Mary E. Adair
Here we are at the end of the year again. It must be true that time passes quicker as you get older, because the last two months have simply flown by, and Aha! this writer is definitely two months older now.
Thinking back on this year seems to be the occupation and stated programming for many--from individuals to the elite networks that plan to wring the last teardrop from our saddened hearts by replaying each traumatic incident of the year...for which, surprise surprise, they just happen to already have miles of film ready to use. Some of the things that have happened are still far from the recovery stage, such as all those losses caused by various dramatic weather changes. Have you ever wondered why climatic and climactic appear so similar? Perhaps there is a hidden warning right there.
But, if you don't want to watch those weather related disasters from all over the world, the TV is ready and able to serve up imaginary weather disasters, with digitally enhanced catastrophies. Is this the new "boo! Scare you medium" for adults? However, even those are not more frightening than the reality copycats of some of the fare on the tube. Not speaking here of the challenges people choose to put themselves through on competitive series, including Survivor and all the offshoots and near carbon-copies, but of the portrayals of such departments of criminal detection and law enforcement as you will find in CSI, (in all its locales) and Criminal Minds or Close To Home. Although they are basing their episodes on the type of cases actually worked by law professionals, and they are under a scripted presentation with a limit of time that must allow for 12 or 14 commercials three to four times in an hour, the competition here has downgraded in many instances to relying on the shock value and sensationalism of gory and decaying representations of victims, rather than sticking with the intelligence gathering and glimpses of lab techniques and field discoveries of key clues that first made CSI, for instance, such a treat to view.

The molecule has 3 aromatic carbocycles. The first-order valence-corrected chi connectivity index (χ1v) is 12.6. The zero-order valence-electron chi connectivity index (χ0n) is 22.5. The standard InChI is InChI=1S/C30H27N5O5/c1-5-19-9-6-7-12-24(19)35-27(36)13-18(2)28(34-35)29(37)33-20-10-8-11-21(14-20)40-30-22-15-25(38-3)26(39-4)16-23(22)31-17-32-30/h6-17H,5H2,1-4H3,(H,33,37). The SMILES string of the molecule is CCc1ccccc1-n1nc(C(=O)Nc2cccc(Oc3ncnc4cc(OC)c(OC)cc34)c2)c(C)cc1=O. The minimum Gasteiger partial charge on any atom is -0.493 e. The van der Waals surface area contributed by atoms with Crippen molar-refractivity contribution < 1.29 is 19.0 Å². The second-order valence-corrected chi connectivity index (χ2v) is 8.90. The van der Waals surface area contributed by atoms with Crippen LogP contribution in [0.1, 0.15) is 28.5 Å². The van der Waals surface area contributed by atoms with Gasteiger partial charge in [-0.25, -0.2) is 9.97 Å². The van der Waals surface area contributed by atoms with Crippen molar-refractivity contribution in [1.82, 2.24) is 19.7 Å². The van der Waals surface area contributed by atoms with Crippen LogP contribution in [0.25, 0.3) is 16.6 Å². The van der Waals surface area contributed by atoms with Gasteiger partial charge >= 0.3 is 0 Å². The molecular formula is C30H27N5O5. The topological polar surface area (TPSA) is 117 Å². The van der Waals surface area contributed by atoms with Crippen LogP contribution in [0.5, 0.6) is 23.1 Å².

The development of the background of the department staff, bringing a bit of info forward on one character or another in an episode, as they do in NCIS, makes a far more captivating series. Without A Trace is another show that details steps taken to solve the disappearances rather than depending on those shock scenes that are apt to have the viewer changing channels.
If you are into the spiritual side of TV drama, don't miss Ghost Whisperer which is airing on CBS in the time slot that Joan of Arcadia held last season. Both set in modern times, and with great clothes for the actors, they introduce possibilities many people have never considered. Entertaining fare.
Perhaps it is the cooler weather that led your editor to more TV time, or perhaps just being at home for a change as this past year has included a lot of travel, enjoyable but a veritable time gobbler. Speaking of which... hope all had a happy "Gobbler Holiday" and may each of you have glorious memories when this December month of holidays is over.
Begin building those memories today by getting into this month's issue with just one brand new author to our pages, Christine as she prefers to be known, who submitted the poem "My Life." There are 20 more poems (including a couple about Christmastime) to delight you with six by John I. Blair; five each from Bud Lemire and Bruce Clifford; and four from Sheila J. Keith. (See list below.)
Our columnists have contrasts and unexpected treasures in store this December:
LC Van Savage with "Consider This;"
Leo C. Helmer with "Cookin' With Leo;"
Eric Shackle with "Eric Shackle's Column;"
Thomas F. O'Neill with "Introspective;"
Mattie Lennon with "Irish Eyes;"
and Gerard Meister with his column "Thinking Out Loud" as well as the article, "A Marine Dies in Iraq."
Christine: My Life.
John I. Blair: Crossword; Dry Country Funeral; Eating Meditation; Don't Be Fooled By The Sunshine; Keeping Christmas; and Passwords.
Bud Lemire: Autumn Winds; Nobody; The Light At The End Of The Tunnel; Through The Pain; and Where Our Spirits Rest.
Bruce Clifford: So Far Away; Tic Toc; I'm Invisible; When You're Not Near; and You Didn't Know Me.
Sheila J. Keith: Christmas.
Don't skip reading anything! You may find your own hidden message this issue!
See you next year!
EDITOR'S NOTE: The poems originally credited to Sheila Keith (Shining Star; In The Father's Hands; The Gift of An Angel) in the December issue have been removed at her request as she said someone submitted them in her name and they were NOT her work.